Wednesday, February 22, 2012

Two steps back

Both sleeves for my latest sweater adventure are blocked. The front piece is in the sink right now, and will be laid out to block shortly. And the back? The back looks like this:

Whoa, whoa, whoa, hold the phone. There's a knitted piece in that shot, along with some wound up yarn and another piece on the needles. Two back pieces? Wut?


The back is done. Except. This is knitted with handpainted yarn - Dream In Color Classy - and with it come the hazards of handpainted yarn. Namely, that skeins from the same dye lot can have perceptible differences in their colouring. Now, I was aware of this going in, and I know that one strategy in dealing with skein-to-skein variability is to alternate skeins during the knitting, so that the colours all blend together. But, alternating skeins means having two working yarns attached to the piece at any given point in time, which is, frankly, a bit of a downer. So I wound my skeins up, and didn't notice any wild differences in colouring, and decided to use the piecing strategy instead - garments worked in pieces are worked such that skein differences correspond with piece differences. This way, subtle differences between skeins are offset by a visible seam, and don't strike the eye as being odd or out of place.

Except. One skein was not so subtly different, as it turns out. I didn't notice in the winding, and I'm pretty sure all four skeins came from the same dye lot (but can't verify that, since I don't know where the ballbands are, whoops), but the skein I used to do the back piece lacks the darker bits that are beautifully scattered through the other three skeins, two more so than the third. So my sleeves and front are more variegated looking, while the back is remarkably uniform in its colour.

So there I was last night, holding all the pieces up against each other, wandering from one room to the next for different lighting, eyeing the difference between the back and everything else, and wondering if it was so bad. And the answer was no, not really - it wasn't weird, it's not as if I hauled off and knit the back in an entirely different colour. I told myself that I could live with it.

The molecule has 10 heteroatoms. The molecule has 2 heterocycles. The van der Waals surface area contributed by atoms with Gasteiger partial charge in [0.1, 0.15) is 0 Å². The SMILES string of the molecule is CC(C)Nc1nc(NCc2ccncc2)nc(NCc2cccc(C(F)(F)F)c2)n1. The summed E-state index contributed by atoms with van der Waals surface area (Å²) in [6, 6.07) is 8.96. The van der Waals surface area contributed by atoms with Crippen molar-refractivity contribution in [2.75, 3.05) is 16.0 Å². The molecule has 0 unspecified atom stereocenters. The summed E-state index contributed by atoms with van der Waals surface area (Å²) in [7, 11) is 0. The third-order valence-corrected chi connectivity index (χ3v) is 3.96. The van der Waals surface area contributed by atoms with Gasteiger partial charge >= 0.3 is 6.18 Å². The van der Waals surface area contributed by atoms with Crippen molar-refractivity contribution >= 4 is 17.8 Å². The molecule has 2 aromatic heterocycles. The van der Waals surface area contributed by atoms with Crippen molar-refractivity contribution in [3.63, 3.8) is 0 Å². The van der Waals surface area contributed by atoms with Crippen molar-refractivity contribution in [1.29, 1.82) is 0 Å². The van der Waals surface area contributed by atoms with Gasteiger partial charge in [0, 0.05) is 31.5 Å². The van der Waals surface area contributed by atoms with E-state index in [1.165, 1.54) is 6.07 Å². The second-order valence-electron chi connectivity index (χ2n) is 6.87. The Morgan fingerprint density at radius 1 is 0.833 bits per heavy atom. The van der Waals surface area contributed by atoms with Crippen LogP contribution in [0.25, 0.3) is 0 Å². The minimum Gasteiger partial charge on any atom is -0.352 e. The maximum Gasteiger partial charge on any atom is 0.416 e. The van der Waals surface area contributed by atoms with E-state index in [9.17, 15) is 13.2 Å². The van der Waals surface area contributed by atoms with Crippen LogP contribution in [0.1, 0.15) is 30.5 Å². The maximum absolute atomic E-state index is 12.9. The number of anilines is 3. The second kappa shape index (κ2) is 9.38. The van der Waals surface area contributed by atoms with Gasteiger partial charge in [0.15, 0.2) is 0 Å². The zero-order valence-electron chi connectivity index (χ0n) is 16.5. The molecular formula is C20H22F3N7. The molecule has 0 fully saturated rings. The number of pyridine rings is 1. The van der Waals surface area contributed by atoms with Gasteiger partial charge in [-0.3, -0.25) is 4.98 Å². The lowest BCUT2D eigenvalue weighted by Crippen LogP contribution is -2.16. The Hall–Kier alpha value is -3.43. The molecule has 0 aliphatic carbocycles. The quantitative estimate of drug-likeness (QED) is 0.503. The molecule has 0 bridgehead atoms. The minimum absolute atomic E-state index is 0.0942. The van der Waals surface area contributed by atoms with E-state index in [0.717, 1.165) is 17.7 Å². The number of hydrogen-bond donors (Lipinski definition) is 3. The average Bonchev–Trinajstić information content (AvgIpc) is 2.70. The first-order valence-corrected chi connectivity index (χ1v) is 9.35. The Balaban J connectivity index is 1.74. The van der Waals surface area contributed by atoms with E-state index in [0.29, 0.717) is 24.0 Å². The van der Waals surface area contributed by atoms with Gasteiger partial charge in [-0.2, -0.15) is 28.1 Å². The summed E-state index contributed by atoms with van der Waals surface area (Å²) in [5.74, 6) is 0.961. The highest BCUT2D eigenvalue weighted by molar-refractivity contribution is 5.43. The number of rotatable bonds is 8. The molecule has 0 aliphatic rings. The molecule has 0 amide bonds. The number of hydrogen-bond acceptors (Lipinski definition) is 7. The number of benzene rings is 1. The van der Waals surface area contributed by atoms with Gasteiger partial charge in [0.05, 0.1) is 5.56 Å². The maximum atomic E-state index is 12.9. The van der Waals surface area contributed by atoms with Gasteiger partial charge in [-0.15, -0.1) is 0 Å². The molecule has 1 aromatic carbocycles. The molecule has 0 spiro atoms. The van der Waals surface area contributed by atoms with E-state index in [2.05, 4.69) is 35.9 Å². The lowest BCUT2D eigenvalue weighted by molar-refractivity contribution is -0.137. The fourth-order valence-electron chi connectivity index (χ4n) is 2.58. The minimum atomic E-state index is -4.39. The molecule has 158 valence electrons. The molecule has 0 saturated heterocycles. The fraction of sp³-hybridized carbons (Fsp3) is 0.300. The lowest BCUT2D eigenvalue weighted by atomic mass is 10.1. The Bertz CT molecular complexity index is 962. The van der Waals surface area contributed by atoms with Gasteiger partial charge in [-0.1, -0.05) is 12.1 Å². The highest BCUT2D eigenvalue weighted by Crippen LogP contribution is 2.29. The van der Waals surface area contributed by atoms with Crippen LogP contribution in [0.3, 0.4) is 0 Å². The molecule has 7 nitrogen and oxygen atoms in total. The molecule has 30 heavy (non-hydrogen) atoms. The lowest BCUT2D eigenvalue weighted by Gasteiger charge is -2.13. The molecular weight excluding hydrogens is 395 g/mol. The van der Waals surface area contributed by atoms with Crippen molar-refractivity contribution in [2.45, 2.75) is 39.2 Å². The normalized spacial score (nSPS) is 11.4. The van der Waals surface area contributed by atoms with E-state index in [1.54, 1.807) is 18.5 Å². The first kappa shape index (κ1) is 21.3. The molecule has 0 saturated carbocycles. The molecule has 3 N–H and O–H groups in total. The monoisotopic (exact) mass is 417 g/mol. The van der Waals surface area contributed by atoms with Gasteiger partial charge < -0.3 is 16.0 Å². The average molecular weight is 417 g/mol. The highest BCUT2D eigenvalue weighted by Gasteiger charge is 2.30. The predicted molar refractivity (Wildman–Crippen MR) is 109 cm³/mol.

And then I went and weighed what I had left over from the sleeves and front, which is a pretty big flag indicating that given the option, I'd rather not live with it.

I have 97 g of the more variegated stuff leftover. Each skein weighed about 100 g, I believe, and I had a smidge leftover from the back's skein as well. So I'm trying a reknit of the back, using the more variegated leftovers. I think I should have enough. It's gotta be worth a try, at least. Things worth doing are worth doing right.

So there you have it. Two backs for a single sweater.

And no, the plan is not to have an extra knitted back kicking about for all of perpetuity. I'll take it out and turn it into a hat or something.

Now, if you'll excuse me, I've got some déjà vu knitting to do.

Saturday, February 18, 2012


With the wrap up of the Saints socks, I found myself with no socks on the needles, and no plan for what socks are next. This is something I haven't had in a very long time - the SSP had me line up several different patterns into a queue for the year, and while I haven't knit all of them up, I didn't recommit to the SSP this year in the same way. Sure, any socks I knit for myself I'm still tagging in Ravelry as SSP socks, since they are for me, but I haven't pledged to knit up a pair each month this year, so I'm not feeling as though I've got some obligation to knit up the three pair that were earmarked for October, November, and December of last year.

That being said, I had pulled two skeins of sock yarn out of the stash, and put both through the process of being halved and wound up. Both are from Yummy Yarn Studio, which I have discovered, much to my delight, is a local indie dye studio.

The close proximity of the gorgeousness may also be a dangerous thing. Only time will tell.

The first is a skein of 80/20 merino/nylon blend with a sparkly thread spun into it, dyed up into a beautiful semi-solid purply-pink shade that she has christened Blush. The second is a skein of 80/20 BFL/nylon blend, dyed up into a remarkably solid shade of deep, dusty rose, that she has named Pomegranate.

Both of these are new to me yarns, and I was very excited to knit up both of them. But which one to knit first?

I pondered that question as I wound the yarns. I picked out patterns for both. I hemmed and hawed over it as I plugged away more on my latest sweater adventure - haven't blocked any of the pieces yet, so no pictures yet, but soon, I promise - I'm getting to the point where it's going to be time to seam up soon! So yes, I've been using the sweater to distract myself somewhat from the sock question, because I wasn't getting anywhere with it. I simply couldn't decide which one should come first.

In the end, that indecision is winning in the most spectacular way possible, because last night, I cast on one sock, and today, I've cast on another.

Yup. Gives a whole new meaning to 2-at-a-time, no?

Monday, February 13, 2012

K'done: Chasing Snakes Socks

Also known around these parts as the Saints Socks.

Pattern: Chasing Snakes, by Mercè Janer Olives
Yarn: A Tree Hugger's Wife Soft Sock, in Star Gentian
Needles: 2.25 mm / US 2